Which classification of drugs is contraindicated for the client with hypertrophic cardiomyopathy?

A. Positive inotropes

B. Vasodilators

C. Diuretics

D. Antidysrhythmics

Answer: A


(A) Positive inotropic agents should not be administered owing to their action of increasing myocardial

contractility. Increased ventricular contractility would increase outflow tract obstruction in the client with

hypertrophic cardiomyopathy. (B) Vasodilators are not typically prescribed but are not contraindicated. (C)

Diuretics are used with caution to avoid causing hypovolemi

A. (D) Antidysrhythmics are typically needed to treat both atrial and ventricular dysrhythmias.


Signs and symptoms of an allergy attack include which of the following?

A. Wheezing on inspiration

B. Increased respiratory rate

C. Circumoral cyanosis

D. Prolonged expiration

Answer: D


(A) Wheezing occurs during expiration when air movement is impaired because of constricted edematous

bronchial lumin

A. (B) Respirations are difficult, but the rate is frequently normal. (C) The circumoral area is usually pale.

Cyanosis is not an early sign of hypoxi

A. (D) Expiration is prolonged because the alveoli are greatly distended and air trapping occurs.


A client confides to the nurse that he tasted poison in his evening meal. This would be an example of what type

of hallucination?

A. Auditory

B. Gustatory

C. Olfactory

D. Visceral

Answer: B


(A) Auditory hallucinations involve sensory perceptions of hearing. (B) Gustatory hallucinations involve

sensory perceptions of taste. (C) Olfactory hallucinations involve sensory perceptions of smell. (D) Visceral

hallucinations involve sensory perceptions of sensation.

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Which of the following findings would be abnormal in a postpartal woman?

A. Chills shortly after delivery

B. Pulse rate of 60 bpm in morning on first postdelivery day

C. Urinary output of 3000 mL on the second day after delivery

D. An oral temperature of 101F (38.3C) on the third day after delivery

Answer: D


(A) Frequently the mother experiences a shaking chill immediately after delivery, which is related to a nervous

response or to vasomotor changes. If not followed by a fever, it is clinically innocuous. (B) The pulse rate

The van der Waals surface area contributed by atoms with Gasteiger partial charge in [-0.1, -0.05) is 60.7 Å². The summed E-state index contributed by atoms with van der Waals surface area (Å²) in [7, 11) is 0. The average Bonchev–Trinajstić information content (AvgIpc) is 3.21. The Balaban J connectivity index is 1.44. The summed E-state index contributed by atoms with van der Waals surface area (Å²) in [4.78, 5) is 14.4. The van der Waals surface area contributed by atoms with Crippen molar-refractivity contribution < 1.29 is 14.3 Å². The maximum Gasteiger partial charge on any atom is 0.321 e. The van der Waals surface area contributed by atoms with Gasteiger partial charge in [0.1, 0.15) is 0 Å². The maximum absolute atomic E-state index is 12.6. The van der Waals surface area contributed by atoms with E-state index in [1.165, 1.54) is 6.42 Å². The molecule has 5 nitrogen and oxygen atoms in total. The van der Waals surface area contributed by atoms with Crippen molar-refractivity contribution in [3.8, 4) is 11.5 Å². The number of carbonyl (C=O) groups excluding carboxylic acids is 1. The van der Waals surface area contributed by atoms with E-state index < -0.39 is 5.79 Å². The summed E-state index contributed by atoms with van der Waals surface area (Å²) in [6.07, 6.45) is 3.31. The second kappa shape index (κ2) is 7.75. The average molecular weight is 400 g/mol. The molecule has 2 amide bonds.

during the immediate postpartal period may be low but presents no cause for alarm. The body attempts to adapt

to the decreased pressures intra-abdominally as well as from the reduction of blood flow to the vascular bed. (C)

Urinary output increases during the early postpartal period (12–24 hours) owing to diuresis. The kidneys must

eliminate an estimated 2000–3000 mL of extracellular fluid associated with a normal pregnancy. (D) A

temperature of 100.4F (38C) may occur after delivery as a result of exertion and dehydration of labor. However,

any temperature greater than 100.4F needs further investigation to identify any infectious process.


A six-month-old infant has been admitted to the emergency room with febrile seizures. In the teaching of the

parents, the nurse states that:

A. Sustained temperature elevation over 103F is generally related to febrile seizures

B. Febrile seizures do not usually recur

C. There is little risk of neurological deficit and mental retardation as sequelae to febrile seizures

D. Febrile seizures are associated with diseases of the central nervous system

Answer: C


(A) The temperature elevation related to febrile seizures generally exceeds 101F, and seizures occur during the

temperature rise rather than after a prolonged elevation. (B) Febrile seizures may recur and are more likely to do

so when the first seizure occurs in the 1st year of life. (C) There is little risk of neurological deficit, mental

retardation, or altered behavior secondary to febrile seizures. (D) Febrile seizures are associated with disease of

the central nervous system.


A client diagnosed with bipolar disorder continues to be hyperactive and to lose weight. Which of the following

nutritional interventions would be most therapeutic for him at this time?

A. Small, frequent feedings of foods that can be carried

B. Tube feedings with nutritional supplements

C. Allowing him to eat when and what he wants

D. Giving him a quiet place where he can sit down to eat meals

Answer: A


(A) The manic client is unable to sit still long enough to eat an adequate meal. Small, frequent feedings with

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finger foods allow him to eat during periods of activity. (B) This type of therapy should be implemented when